(ran SS edition of METRO & STATE)
For the first time in 16 years, an incumbent circuit court judge has been defeated in the 6th Judicial Circuit, which covers Pinellas and Pasco counties.
Walt Logan, a St. Petersburg general practitioner, narrowly defeated Claire K. Luten, a 20-year veteran of the bench. Logan and Luten ran about dead even in Pinellas. But in Pasco, Logan ran more than 2,000 votes ahead.
He ran unsuccessfully for circuit judge in 1990, 1992 and 1994, but built up name recognition in Pasco in the process.
"I've always loved Pasco," he said. Taking on an incumbent was not easy, Logan said, "but I thought it was something that needed to be done."
Luten could not be reached.
In Group 17, St. Petersburg probate lawyer Mark Shames narrowly defeated Sarah Chaves, a St. Petersburg family practice lawyer.
Two other circuit races were heading for runoffs in the Nov. 5 general election.
In Group 1, Lauren Laughlin took nearly twice as many votes as her nearest competitor. She will face prosecutor Nicholas F. Mooney, who squeaked past Clearwater lawyer Dean Hoolihan.
St. Petersburg lawyer Marion Fleming and prosecutor Shawn Crane will square off in a Group 6 runoff.
Circuit judges, who earn $104,620 a year, preside over felony criminal trials, major civil disputes, family and juvenile courts and probate matters.
Logan, 52, ran on Luten's record, contending that she was high-handed and temperamental. He pointed to the Clearwater Bar Association's annual rating of judges. For the past four years, Luten has scored second- or third-to-last out of three dozen circuit judges in the category of temperament and demeanor.
Luten, 56, told voters that "what you see is what you get." No one has to wonder whether she understands the law or can manage a docket, she said. However, she alienated police and prosecutors by suggesting that confessions should be tape-recorded. Prosecutors tried to force her to step down on all cases involving confessions, but the appellate court supported her.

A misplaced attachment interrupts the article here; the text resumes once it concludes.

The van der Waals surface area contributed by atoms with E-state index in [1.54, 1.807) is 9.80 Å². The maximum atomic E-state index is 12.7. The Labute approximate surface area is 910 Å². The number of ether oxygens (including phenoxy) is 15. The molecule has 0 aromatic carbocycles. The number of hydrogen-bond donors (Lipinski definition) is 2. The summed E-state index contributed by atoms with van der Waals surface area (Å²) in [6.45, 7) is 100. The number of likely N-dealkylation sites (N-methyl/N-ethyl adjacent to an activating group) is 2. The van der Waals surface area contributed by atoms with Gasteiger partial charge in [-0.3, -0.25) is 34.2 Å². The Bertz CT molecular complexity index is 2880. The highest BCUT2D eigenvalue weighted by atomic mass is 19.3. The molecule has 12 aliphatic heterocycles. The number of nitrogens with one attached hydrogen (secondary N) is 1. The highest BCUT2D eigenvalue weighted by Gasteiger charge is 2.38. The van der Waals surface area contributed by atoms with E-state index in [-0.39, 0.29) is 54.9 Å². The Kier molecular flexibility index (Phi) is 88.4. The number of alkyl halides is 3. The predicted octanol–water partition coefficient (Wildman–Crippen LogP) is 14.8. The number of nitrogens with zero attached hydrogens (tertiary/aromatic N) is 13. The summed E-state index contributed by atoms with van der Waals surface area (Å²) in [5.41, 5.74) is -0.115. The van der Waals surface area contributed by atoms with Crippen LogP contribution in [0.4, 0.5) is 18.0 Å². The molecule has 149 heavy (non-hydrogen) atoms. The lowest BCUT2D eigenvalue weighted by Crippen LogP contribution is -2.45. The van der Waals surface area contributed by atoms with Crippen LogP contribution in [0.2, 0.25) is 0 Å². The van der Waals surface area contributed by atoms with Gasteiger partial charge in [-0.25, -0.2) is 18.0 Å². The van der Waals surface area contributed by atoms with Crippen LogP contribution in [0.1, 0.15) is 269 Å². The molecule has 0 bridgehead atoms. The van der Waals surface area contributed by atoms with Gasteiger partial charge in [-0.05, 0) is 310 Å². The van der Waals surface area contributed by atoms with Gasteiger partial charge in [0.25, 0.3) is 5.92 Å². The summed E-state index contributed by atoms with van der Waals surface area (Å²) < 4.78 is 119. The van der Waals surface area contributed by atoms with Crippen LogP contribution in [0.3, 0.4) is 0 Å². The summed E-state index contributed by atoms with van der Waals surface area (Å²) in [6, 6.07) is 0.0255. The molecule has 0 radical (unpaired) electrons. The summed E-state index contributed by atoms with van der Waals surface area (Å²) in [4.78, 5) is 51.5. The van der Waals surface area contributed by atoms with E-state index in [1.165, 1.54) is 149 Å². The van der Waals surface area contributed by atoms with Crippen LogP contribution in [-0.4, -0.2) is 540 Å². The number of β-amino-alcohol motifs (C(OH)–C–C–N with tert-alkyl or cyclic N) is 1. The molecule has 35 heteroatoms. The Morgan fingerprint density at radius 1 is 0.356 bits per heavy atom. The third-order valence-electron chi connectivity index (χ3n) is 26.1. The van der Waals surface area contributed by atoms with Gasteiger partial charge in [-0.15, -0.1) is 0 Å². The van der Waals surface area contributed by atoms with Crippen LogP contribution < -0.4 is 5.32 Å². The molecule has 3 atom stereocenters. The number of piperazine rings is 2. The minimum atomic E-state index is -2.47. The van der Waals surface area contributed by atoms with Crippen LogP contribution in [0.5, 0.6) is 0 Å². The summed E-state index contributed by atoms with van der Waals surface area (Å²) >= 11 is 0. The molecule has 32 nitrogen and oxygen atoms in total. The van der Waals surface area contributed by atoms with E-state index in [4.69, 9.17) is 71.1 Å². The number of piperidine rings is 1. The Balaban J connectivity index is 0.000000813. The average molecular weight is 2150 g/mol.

Both of the Pinellas County's police unions endorsed Logan.
The last time a sitting circuit judge was defeated in the 6th circuit was 1980, when Gerard O'Brien unseated Charles W. Burke.
Both Shames, 45, and Chaves, 47, are well-known members of St. Petersburg's legal establishment.
He was president of the St. Petersburg Bar Association, president of the Pinellas County Trial Lawyer's Association and a member of the St. Petersburg Planning Commission and numerous other public organizations.
She is a board member of the bar association.
Chaves tried to stress that she had more litigation experience than Shames because he is a probate lawyer and she is a family practice lawyer with some civil experience.
But Shames had more than 100 lawyers endorsing him on his letterhead. He also disputed Chaves' implications about his litigation experience. Many of his estate cases involve contentious wills, he said, and early in his 20-year career he handled family practice cases.
Laughlin, 46, came to the law late, after a career in marketing. After graduating from Stetson University College of Law, she immediately went to work for the 6th Judicial Circuit's probate division, where she has worked her way up to staff counsel.
Mooney, 36, is a veteran prosecutor with the Pinellas-Pasco State Attorney's Office who stressed his criminal trial experience.
In addition to Hoolihan, St. Petersburg general practitioner Mark Lewis also did not win enough votes to make a runoff.
Fleming, 56, once worked as a prosecutor and now is a family practice lawyer in St. Petersburg. She also stressed her experience as a teacher, mother and minister's wife.
Crane, 37, is an assistant state attorney who oversees about three dozen other lawyers in the misdemeanor division.
Not making the runoff were Joe Lovelace, a general master in the family division, and Dunedin general practitioner Thomas O. Michaels.